Tulsa's rezoning processes require reform to restore trust in government and allow welcome development to proceed at a faster pace.  The City Charter amendment providing neighborhoods a fair chance to petition against and prevent major rezoning projects is a good first step.  After this amendment is adopted, however, Tulsa should consider adopting the following proposals, which, together, should improve the zoning process and provide Tulsans with the ability to work together to build a better Tulsa.

(1)   Clear Notice.  The City should post all proposed zoning changes in a dedicated portion of the Tulsa World (or an alternative newspaper) and on the City's website, and on each corner of the property proposed to be rezoned.  The newspaper and website postings should show new zoning applications and provide information about how homeowners can learn more information about the project and the surrounding areas.
(2)   Neighborhood Accountability.  Neighborhoods should be required to register three residential contact people, their telephone numbers and email addresses (if available) to interface with developers and the City in rezoning cases.  Notices should go to these three people for a rezoning project in the applicable neighborhood, as well as to those currently being notified.  For the downtown area, notice should go to one representative of each surrounding neighborhood until there is a “downtown neighborhood”.
(3)   Cooperation and Mediation.  Before hearing a rezoning request on property adjoining residential land, the City should require the requesting party to meet with interested residential property owners and attempt to meet their concerns.  City or private mediators, acceptable to both parties, should be made available at the request of either party.  The City mediator should be a member of the TMAPC or another party acceptable to both sides, and should be responsible for finding a way for both developers and neighborhoods to meet their respective, reasonable goals.  The mediator should be invited to speak at City hearings addressing the zoning request and his/her views should be given substantial weight.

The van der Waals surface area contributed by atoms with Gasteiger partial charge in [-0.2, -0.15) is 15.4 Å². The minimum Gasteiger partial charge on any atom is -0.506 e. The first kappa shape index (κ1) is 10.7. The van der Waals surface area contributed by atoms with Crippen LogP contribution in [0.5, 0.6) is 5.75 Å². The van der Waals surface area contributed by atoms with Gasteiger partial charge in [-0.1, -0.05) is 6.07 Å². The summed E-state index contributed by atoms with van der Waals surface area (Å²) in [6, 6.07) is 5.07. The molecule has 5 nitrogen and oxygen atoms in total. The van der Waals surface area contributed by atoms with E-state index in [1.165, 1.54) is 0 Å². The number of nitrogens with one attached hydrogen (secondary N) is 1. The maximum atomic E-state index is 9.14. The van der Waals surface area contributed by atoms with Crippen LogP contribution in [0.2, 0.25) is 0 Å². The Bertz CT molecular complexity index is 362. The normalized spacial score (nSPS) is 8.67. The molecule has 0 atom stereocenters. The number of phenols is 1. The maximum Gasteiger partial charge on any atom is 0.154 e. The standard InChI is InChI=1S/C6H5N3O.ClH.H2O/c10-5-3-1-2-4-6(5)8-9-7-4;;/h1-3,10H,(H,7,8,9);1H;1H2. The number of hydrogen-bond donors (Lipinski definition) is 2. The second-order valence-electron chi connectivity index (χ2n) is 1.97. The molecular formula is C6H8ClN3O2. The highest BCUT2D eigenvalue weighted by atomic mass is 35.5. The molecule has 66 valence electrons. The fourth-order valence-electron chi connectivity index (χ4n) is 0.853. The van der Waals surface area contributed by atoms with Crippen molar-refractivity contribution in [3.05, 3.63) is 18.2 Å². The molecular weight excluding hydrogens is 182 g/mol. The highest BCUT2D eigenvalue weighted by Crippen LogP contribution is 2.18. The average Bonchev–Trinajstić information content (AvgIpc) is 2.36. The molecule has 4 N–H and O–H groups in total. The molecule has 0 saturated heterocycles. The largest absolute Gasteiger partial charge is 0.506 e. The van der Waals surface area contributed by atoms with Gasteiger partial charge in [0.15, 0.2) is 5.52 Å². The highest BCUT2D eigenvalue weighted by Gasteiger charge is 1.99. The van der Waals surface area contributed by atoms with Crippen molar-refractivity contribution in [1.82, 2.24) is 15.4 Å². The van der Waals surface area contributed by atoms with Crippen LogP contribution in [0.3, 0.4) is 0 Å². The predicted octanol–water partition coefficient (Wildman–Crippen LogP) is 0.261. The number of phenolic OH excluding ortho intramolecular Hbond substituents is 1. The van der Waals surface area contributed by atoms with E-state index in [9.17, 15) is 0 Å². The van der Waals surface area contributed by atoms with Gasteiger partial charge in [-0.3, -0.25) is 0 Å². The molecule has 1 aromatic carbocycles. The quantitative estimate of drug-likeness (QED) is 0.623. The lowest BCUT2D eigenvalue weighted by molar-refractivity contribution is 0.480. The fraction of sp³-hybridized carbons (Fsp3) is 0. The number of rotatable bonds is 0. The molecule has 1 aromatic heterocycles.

(4)   Expedited Process.  If the developer and the neighborhood representatives reach an agreement on the proposed development, the developer should be able to go through an expedited process to approve the project.
(5)   Neighborhood Assistance.  The city should hire a consumer/neighborhood advocate-attorney that can assist neighborhoods, which will help expedite the rezoning process and City meetings addressing new development.
(6)   Quality Assurance.  Final zoning and platting language should be published and remain out for public comments for two weeks before they are to go into effect.  The public should have the right to submit comments solely on the issue of whether the final language comports with what was decided by the City Council and city organs.  Any comments in that regard would require an additional hearing to ensure that the final language and proposal are correct.